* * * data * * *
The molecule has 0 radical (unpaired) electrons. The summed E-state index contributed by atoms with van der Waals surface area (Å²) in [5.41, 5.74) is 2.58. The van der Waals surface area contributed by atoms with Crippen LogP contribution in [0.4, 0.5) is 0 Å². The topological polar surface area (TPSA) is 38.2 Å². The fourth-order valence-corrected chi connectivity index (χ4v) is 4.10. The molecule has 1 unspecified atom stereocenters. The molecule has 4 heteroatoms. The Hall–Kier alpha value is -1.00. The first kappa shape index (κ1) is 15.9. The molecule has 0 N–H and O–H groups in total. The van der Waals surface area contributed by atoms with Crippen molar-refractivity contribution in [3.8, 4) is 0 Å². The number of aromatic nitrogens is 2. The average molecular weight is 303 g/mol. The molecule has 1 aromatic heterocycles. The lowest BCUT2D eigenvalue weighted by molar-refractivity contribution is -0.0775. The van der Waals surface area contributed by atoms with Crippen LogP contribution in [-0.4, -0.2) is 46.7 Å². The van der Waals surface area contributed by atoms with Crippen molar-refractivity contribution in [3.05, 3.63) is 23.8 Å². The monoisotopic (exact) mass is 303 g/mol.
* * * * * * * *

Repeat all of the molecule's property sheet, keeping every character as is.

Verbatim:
The molecule has 0 radical (unpaired) electrons. The summed E-state index contributed by atoms with van der Waals surface area (Å²) in [5.41, 5.74) is 2.58. The van der Waals surface area contributed by atoms with Crippen LogP contribution in [0.4, 0.5) is 0 Å². The topological polar surface area (TPSA) is 38.2 Å². The fourth-order valence-corrected chi connectivity index (χ4v) is 4.10. The molecule has 1 unspecified atom stereocenters. The molecule has 4 heteroatoms. The Hall–Kier alpha value is -1.00. The first kappa shape index (κ1) is 15.9. The molecule has 0 N–H and O–H groups in total. The van der Waals surface area contributed by atoms with Crippen molar-refractivity contribution in [3.8, 4) is 0 Å². The number of aromatic nitrogens is 2. The average molecular weight is 303 g/mol. The molecule has 1 aromatic heterocycles. The lowest BCUT2D eigenvalue weighted by molar-refractivity contribution is -0.0775. The van der Waals surface area contributed by atoms with Crippen LogP contribution in [-0.4, -0.2) is 46.7 Å². The van der Waals surface area contributed by atoms with Crippen molar-refractivity contribution in [3.05, 3.63) is 23.8 Å². The monoisotopic (exact) mass is 303 g/mol.